4.  At this time you will see the main Vivado design screen. At the left you can see the design flow from project management to FPGA deployment. As we have the project created, let's start with the IP integration. Click on Create Block Design and specify the design name, in my case system.

     
  5. In the left panel select the Board tab, you will see the different blocks that are included in the Arty board, like System Clock, Ethernet MII, DDR3 SDRAM or USB UART bridge. These blocks were created by Digilent based on existing IP Cores from Xilinx or another vendors.
    The first thing we include is the System Clock. Grab it from the list to the empty diagram on the right. Double click on the created block to edit the clock properties. Under Output Clocks tab, change the first clk_out1 from 100.00 MHz to 166.67 MHz. Then enable the second and third output clock and assign them 200.00 MHz and 25 MHz respectively. The first one will be for XXX, the second one for XXX and the last one for the Ethernet clock.
    Check the Active Low Reset Type.

     
  6. At this moment we have the system clock sources. Next step is to include the DDR3 SDRAM. Grab the DDR3 block to the diagram, two ports are created, clk_ref_i and sys_clk_i, delete them and connect clk_out1 to sys_clk_i and clk_out2 to clk_ref_i.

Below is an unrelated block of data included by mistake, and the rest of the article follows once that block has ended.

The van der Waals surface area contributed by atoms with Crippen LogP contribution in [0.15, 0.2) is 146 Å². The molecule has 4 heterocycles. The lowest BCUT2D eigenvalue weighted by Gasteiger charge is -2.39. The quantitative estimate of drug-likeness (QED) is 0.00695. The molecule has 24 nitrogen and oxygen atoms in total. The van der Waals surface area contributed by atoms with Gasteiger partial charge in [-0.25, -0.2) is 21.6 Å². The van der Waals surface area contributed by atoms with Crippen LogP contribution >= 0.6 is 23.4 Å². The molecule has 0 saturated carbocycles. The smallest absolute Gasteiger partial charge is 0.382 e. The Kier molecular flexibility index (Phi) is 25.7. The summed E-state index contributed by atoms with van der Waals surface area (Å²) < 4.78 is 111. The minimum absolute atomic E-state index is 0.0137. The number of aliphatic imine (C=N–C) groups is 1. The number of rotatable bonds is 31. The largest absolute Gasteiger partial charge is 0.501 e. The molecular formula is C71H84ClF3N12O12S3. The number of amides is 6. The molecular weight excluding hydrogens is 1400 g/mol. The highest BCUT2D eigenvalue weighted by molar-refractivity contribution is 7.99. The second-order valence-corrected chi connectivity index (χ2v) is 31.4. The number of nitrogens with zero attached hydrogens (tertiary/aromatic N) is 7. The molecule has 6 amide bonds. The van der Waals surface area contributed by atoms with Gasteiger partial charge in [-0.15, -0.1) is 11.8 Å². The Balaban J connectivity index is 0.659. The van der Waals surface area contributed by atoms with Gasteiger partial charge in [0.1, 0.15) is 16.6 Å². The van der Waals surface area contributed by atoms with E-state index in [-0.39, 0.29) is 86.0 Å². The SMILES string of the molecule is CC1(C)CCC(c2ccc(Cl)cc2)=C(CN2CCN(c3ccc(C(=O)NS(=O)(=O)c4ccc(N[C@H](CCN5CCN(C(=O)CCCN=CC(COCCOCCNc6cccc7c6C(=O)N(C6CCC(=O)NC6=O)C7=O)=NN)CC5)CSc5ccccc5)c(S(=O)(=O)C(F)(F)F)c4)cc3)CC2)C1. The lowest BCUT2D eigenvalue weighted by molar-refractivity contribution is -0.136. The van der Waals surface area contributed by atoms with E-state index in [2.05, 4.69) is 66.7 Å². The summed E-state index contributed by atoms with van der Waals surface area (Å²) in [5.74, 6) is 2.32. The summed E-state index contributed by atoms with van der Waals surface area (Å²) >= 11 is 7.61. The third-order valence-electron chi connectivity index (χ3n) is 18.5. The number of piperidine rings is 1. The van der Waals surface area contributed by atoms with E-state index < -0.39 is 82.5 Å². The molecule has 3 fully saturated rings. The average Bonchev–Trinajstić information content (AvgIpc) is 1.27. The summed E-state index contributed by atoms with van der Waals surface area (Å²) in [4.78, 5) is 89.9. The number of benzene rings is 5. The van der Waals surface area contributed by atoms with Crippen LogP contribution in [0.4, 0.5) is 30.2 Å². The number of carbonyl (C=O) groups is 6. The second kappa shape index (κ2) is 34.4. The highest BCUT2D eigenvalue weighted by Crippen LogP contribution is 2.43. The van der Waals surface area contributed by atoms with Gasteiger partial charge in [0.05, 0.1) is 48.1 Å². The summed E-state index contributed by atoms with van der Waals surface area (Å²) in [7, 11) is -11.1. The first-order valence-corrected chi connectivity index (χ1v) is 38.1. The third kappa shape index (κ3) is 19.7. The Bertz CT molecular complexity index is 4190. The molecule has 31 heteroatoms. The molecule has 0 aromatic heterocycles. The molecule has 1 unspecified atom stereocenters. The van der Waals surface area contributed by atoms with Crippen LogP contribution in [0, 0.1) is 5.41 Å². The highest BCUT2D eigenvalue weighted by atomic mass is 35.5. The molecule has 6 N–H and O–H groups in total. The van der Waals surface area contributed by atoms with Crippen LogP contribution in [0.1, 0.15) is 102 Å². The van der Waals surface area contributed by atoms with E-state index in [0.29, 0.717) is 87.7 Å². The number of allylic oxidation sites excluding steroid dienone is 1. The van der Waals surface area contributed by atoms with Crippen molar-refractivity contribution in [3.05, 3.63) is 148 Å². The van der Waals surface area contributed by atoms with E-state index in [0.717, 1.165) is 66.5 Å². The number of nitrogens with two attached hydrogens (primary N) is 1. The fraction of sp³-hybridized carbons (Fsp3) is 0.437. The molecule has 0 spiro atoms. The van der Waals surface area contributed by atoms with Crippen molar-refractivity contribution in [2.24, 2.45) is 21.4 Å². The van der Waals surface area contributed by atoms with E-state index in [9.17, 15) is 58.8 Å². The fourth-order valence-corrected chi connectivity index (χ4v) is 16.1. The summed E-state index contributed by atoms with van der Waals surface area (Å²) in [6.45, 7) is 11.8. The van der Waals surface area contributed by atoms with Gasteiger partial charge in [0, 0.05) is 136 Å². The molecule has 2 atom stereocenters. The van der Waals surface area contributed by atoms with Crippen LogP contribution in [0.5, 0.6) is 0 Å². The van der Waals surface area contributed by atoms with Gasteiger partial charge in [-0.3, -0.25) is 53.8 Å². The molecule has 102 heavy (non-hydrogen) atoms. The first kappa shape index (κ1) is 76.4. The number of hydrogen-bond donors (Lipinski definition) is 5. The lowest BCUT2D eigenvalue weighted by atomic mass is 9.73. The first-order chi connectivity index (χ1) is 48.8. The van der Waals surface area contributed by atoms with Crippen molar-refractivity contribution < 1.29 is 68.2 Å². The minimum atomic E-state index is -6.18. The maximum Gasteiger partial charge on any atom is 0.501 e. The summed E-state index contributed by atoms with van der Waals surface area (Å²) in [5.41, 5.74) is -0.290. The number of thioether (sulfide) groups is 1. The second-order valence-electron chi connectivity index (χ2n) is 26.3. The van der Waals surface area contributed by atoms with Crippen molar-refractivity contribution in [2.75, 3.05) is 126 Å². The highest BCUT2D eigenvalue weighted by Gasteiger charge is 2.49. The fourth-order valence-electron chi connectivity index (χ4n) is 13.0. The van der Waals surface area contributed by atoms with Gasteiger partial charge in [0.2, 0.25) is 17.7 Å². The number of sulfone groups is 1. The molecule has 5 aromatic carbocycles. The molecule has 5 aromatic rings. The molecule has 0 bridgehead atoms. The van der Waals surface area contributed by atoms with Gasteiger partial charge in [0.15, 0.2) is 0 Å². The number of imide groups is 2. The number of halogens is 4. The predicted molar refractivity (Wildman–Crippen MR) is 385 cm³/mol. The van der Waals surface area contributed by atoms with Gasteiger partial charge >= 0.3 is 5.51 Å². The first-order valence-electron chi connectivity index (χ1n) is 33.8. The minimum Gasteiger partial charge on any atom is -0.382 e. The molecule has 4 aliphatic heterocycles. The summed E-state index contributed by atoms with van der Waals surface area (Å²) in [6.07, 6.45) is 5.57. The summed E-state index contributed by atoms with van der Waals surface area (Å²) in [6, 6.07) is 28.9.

At the top of the design diagram view, a green banner is shown, click on Run Connection Automation, select all options and click Ok. At this moment your system must look like this screenshot.

     
  7. Well, it is time to include the processor core. Right click on the Diagram view background and select Add IP..., search for Microblaze and include it.
    Double click on the Microblaze block and under Resources, Predefined Configurations, select Linux with MMU.
    It is time to Run Block Automation from the green banner and select the following configuration:
     - Local Memory: 32KB
     - Cache: 16KB
     - Enable "Interrupt Controller"
     - Clock Connection: ui_clk (83 MHz)

    The system is growing quickly, and should look like this:

     

  8. It is going well! Continue grabbing blocks. The next one is the USB UART block. Grab and modify it to change Baud Rate to 115200 under IP Configuration tab.
     
  9. Now drag the Ethernet MII.
     
  10. Do not stop! Right click on the diagram background > Add IP... and search for AXI Timer.
     
  11. Ok, Run Connection Automation from the magical green banner, check all again and click OK. Some obsolescence warnings will appear, ignore them.
     
  12. Ok, time to think a little. We now have three interrupt sources: UART, Ethernet and Timer. The interrupts controller block is the AXI Interrupt Controller and interrupt input is managed with the Concat block. Double click on Concat and select 3 ports.
    The first port will be the UART. Connect AXI UartLite Interrupt with the In0[0:0] of the Concat block.